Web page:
NEW YORK—U.S. Congressman Michael Grimm has apologized to NY1 political reporter Michael Scotto after threatening him following Tuesday night’s presidential State of the Union speech. Grimm, who represents Staten Island and part of Brooklyn, told Scotto: “I’ll break you in half. Like a boy.” He also told him that he would throw him over the balcony they were standing next to.
Scotto had just finished a very brief interview with Grimm about the State of the Union speech and tried to ask an off-topic question about an investigation into his 2010 campaign finances. As Grimm walked away, Scotto turned to the camera to wrap up the segment.
“So Congressman Michael Grimm does not want to talk about some of the allegations concerning his campaign finances,” Scotto said on camera. At that point, Grimm came back and began to threaten Scotto with the camera rolling.
The same evening, Grimm issued a statement to NY1 about the incident, blaming it on a “cheap shot” by the reporter.
“I expect a certain level of professionalism and respect, especially when I go out of my way to do that reporter a favor,” said Grimm’s statement, according to NY1. “I doubt that I am the first member of Congress to tell off a reporter, and I am sure I won’t be the last.”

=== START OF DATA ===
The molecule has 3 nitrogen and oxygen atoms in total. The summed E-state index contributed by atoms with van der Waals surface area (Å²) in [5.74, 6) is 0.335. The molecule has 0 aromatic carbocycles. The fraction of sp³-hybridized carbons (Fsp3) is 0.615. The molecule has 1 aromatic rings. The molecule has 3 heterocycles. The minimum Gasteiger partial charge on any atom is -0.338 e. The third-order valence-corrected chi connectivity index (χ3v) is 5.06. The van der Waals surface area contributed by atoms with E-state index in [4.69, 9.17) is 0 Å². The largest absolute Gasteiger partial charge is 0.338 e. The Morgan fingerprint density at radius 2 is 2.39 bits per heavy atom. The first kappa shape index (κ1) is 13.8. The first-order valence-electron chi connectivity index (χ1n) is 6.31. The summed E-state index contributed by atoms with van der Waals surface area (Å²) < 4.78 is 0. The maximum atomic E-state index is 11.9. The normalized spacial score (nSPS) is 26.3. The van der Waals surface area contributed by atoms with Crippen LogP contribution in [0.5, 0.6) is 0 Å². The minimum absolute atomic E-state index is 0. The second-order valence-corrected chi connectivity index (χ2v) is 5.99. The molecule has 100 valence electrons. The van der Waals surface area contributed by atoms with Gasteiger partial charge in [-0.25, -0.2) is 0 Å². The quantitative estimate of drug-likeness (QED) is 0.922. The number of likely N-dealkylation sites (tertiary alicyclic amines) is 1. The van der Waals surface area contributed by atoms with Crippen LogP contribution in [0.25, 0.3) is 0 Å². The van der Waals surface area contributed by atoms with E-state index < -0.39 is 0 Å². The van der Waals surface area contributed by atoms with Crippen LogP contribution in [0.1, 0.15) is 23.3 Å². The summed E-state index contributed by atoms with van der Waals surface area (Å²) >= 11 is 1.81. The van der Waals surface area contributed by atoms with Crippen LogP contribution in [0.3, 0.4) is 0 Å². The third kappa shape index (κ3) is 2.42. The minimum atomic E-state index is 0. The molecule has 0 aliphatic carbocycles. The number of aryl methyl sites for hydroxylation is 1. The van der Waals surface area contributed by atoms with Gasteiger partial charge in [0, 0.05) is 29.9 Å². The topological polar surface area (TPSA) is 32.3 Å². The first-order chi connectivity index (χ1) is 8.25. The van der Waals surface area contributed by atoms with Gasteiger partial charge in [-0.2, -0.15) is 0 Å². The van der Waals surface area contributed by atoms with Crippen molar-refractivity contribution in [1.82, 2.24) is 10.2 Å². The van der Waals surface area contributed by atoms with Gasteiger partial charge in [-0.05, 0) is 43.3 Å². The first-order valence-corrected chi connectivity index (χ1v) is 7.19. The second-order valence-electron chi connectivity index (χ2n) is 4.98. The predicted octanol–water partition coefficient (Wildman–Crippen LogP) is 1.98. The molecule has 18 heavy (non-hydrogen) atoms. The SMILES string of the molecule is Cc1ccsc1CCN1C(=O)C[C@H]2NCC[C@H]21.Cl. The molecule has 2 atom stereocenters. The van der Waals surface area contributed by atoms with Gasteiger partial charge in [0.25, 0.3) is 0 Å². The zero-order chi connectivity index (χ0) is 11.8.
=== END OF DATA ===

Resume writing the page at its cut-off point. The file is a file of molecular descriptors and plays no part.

By Wednesday, Grimm had apologized to Scotto by telephone and said he “will be scheduling a lunch soon.”
“I was wrong,” said Grimm’s statement Wednesday, according to NY1. “I shouldn’t have allowed my emotions to get the better of me and lose my cool.” He added that he looks forward to going back to addressing the needs of Sandy victims in his district. Grimm has been a very active supporter of Sandy relief measures, particularly on Staten Island.
Also Wednesday, New York City Mayor Bill de Blasio called Grimm’s actions “absolutely inappropriate.”
“There has to be mutual respect even when your questions are tough, your job is to ask tough questions,” said de Blasio while fielding questions from reporters following an annual hometown heroes’ event. “But to physically threaten someone? That’s something that no public servant should do.”
De Blasio added that he hopes House leadership makes a statement against the “unacceptable behavior,” considering the impact on constituents.
“We always have to ask the question, ‘What does it say to our constituents? What does it say to the people? What does it say to our young people?’ A leader can’t do that,” de Blasio said.